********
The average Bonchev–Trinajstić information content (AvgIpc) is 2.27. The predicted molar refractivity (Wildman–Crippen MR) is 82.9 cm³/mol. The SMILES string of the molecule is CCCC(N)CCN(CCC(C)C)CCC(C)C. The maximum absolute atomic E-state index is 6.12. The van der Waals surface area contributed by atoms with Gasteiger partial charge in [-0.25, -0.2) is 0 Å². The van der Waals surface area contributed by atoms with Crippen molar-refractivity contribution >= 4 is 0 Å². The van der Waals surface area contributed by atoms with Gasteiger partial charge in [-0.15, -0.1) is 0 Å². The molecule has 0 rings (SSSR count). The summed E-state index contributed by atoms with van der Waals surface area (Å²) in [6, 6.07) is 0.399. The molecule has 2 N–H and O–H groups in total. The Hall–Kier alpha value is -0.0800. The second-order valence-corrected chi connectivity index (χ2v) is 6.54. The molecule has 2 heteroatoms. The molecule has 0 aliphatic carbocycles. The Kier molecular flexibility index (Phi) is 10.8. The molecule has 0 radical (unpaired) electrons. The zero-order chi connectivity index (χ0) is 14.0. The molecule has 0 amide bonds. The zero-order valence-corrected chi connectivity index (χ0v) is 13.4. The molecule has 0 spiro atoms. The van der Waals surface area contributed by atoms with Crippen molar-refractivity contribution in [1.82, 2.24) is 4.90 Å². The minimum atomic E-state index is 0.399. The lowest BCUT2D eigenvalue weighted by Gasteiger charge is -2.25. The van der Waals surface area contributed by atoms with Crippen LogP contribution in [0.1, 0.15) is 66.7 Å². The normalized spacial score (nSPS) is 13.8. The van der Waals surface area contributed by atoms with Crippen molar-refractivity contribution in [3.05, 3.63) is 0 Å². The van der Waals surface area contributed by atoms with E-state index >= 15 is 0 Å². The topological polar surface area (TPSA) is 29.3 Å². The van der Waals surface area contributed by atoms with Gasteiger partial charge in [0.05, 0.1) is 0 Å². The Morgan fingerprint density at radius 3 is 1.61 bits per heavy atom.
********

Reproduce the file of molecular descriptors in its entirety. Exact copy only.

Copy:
The average Bonchev–Trinajstić information content (AvgIpc) is 2.27. The predicted molar refractivity (Wildman–Crippen MR) is 82.9 cm³/mol. The SMILES string of the molecule is CCCC(N)CCN(CCC(C)C)CCC(C)C. The maximum absolute atomic E-state index is 6.12. The van der Waals surface area contributed by atoms with Gasteiger partial charge in [-0.25, -0.2) is 0 Å². The van der Waals surface area contributed by atoms with Crippen molar-refractivity contribution >= 4 is 0 Å². The van der Waals surface area contributed by atoms with Gasteiger partial charge in [-0.15, -0.1) is 0 Å². The molecule has 0 rings (SSSR count). The summed E-state index contributed by atoms with van der Waals surface area (Å²) in [6, 6.07) is 0.399. The molecule has 2 N–H and O–H groups in total. The Hall–Kier alpha value is -0.0800. The second-order valence-corrected chi connectivity index (χ2v) is 6.54. The molecule has 2 heteroatoms. The molecule has 0 aliphatic carbocycles. The Kier molecular flexibility index (Phi) is 10.8. The molecule has 0 radical (unpaired) electrons. The zero-order chi connectivity index (χ0) is 14.0. The molecule has 0 amide bonds. The zero-order valence-corrected chi connectivity index (χ0v) is 13.4. The molecule has 0 spiro atoms. The van der Waals surface area contributed by atoms with Crippen molar-refractivity contribution in [1.82, 2.24) is 4.90 Å². The minimum atomic E-state index is 0.399. The lowest BCUT2D eigenvalue weighted by Gasteiger charge is -2.25. The van der Waals surface area contributed by atoms with Crippen LogP contribution in [0.1, 0.15) is 66.7 Å². The normalized spacial score (nSPS) is 13.8. The van der Waals surface area contributed by atoms with Crippen molar-refractivity contribution in [3.05, 3.63) is 0 Å². The van der Waals surface area contributed by atoms with E-state index >= 15 is 0 Å². The topological polar surface area (TPSA) is 29.3 Å². The van der Waals surface area contributed by atoms with Gasteiger partial charge in [0.05, 0.1) is 0 Å². The Morgan fingerprint density at radius 3 is 1.61 bits per heavy atom.